TRAVEL

SFO’s Faux Coyotes

A plastic coyote patrols a runway at San Francisco International Airport to prevent birds from interfering with airplane traffic.
PENNI GLADSTONE
A plastic coyote patrols a runway at San Francisco International Airport to prevent birds from interfering with airplane traffic.
There are coyotes scattered across SFO’s runway aprons. But they’re not real—they’re plastic fakes intended to scare off birds from interfering with planes.

Every once in a while, a pilot taxiing at San Francisco International Airport reports to air traffic controllers that a dog has somehow wandered onto the tarmac. Patiently, the airport’s control tower assures the pilot that there’s no dog menacing the runways. It’s just a plastic coyote.

Like all airports, SFO competes for space with local wildlife. An aviation bird strike can be disastrous, as the world learned in 2009 when a US Airways jet collided with a flock of geese and had to ditch in New York City’s Hudson River. An alligator was run over and killed at Orlando Executive Airport last June. Moose can be a hazard at Alaskan airports. John F. Kennedy International Airport has a well-documented turtle problem.

Working within state and federal wildlife laws, airports must find ways to attempt to prevent animals from impacting the safety of air travel — and vice versa. That’s where SFO’s pack of four plastic coyotes comes in. They’re there as scarecrows.

SFO’s wildlife problem is mainly birds: gulls, barn owls, sandpipers, red-tailed hawks, and white-tailed kit hawks. Through September, the airport had experienced more than 50 bird strikes in 2017, one of which damaged a Southwest Airlines jet. “Bird strikes are pretty common,” says Natalie Reeder, SFO’s full-time staff biologist. “Damage to aircraft is pretty common. Actual accidents are pretty rare.”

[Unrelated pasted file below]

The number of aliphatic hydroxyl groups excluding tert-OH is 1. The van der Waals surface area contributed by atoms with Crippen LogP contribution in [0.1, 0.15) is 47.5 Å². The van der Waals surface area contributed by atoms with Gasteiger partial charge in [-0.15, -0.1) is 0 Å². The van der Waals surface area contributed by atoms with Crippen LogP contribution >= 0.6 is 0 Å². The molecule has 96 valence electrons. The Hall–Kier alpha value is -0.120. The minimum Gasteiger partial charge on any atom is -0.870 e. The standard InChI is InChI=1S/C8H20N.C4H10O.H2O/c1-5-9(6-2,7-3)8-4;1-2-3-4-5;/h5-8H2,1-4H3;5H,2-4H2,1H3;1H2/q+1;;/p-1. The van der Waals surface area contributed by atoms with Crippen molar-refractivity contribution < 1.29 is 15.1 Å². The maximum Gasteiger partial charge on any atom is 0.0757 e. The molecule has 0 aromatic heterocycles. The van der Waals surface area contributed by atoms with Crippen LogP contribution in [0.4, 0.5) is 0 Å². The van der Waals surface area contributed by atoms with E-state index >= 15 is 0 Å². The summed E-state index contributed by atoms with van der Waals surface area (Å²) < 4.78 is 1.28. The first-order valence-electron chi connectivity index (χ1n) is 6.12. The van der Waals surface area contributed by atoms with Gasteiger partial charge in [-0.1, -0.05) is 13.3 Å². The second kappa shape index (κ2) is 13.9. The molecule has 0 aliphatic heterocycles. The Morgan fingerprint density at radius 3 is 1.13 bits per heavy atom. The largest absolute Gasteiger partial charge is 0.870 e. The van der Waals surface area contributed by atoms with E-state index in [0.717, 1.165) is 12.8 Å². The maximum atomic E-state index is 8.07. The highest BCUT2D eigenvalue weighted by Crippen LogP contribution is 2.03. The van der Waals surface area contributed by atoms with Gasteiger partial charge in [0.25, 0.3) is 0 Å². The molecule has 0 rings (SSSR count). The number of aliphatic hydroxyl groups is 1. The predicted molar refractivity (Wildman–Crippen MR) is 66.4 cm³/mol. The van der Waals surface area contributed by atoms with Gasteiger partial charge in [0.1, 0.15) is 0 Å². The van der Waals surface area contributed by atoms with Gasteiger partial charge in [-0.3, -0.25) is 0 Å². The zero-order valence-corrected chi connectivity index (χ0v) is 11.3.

Natalie Reeder, SFO’s full-time staff biologist, is part of a 36-person airport safety officer (ASO) team at SFO that has developed a three-tiered plan to keep animals away from flight paths PENNI GLADSTONE

Natalie Reeder, SFO’s full-time staff biologist, is part of a 36-person airport safety officer (ASO) team at SFO that has developed a three-tiered plan to keep animals away from flight paths

Reeder is part of a 36-person airport safety officer (ASO) team at SFO that has developed a three-tiered plan to keep animals away from flight paths. First, they try to eliminate things that attract animals to the airport. Next is the rather alarmingly named “animal harassment” plan: efforts to suggest to the animals that they hang out elsewhere.

The coyotes play a key part in the harassment scheme. The plastic canids swivel and have shiny Mylar ribbons for tails — meant to make the coyotes look real and frightening to birds. (If for some reason you want your own plastic coyote, they’re available from online retailers for up to $100.) Posted next to the fake predators and throughout the tarmac are speakers that omit predatory wails and growls.

When plastic coyotes, noisemakers and other scare tactics don’t work, there’s a third option available to airport officials. “Lethal control” permits the ASOs to kill an animal if it is in real danger of causing a serious accident. But that’s strictly a last resort.

Reeder says wildlife strikes are simply a part of modern aviation life. And maybe not so modern. After all, she deadpans (and aviation experts confirm), “The Wright brothers hit a bird.”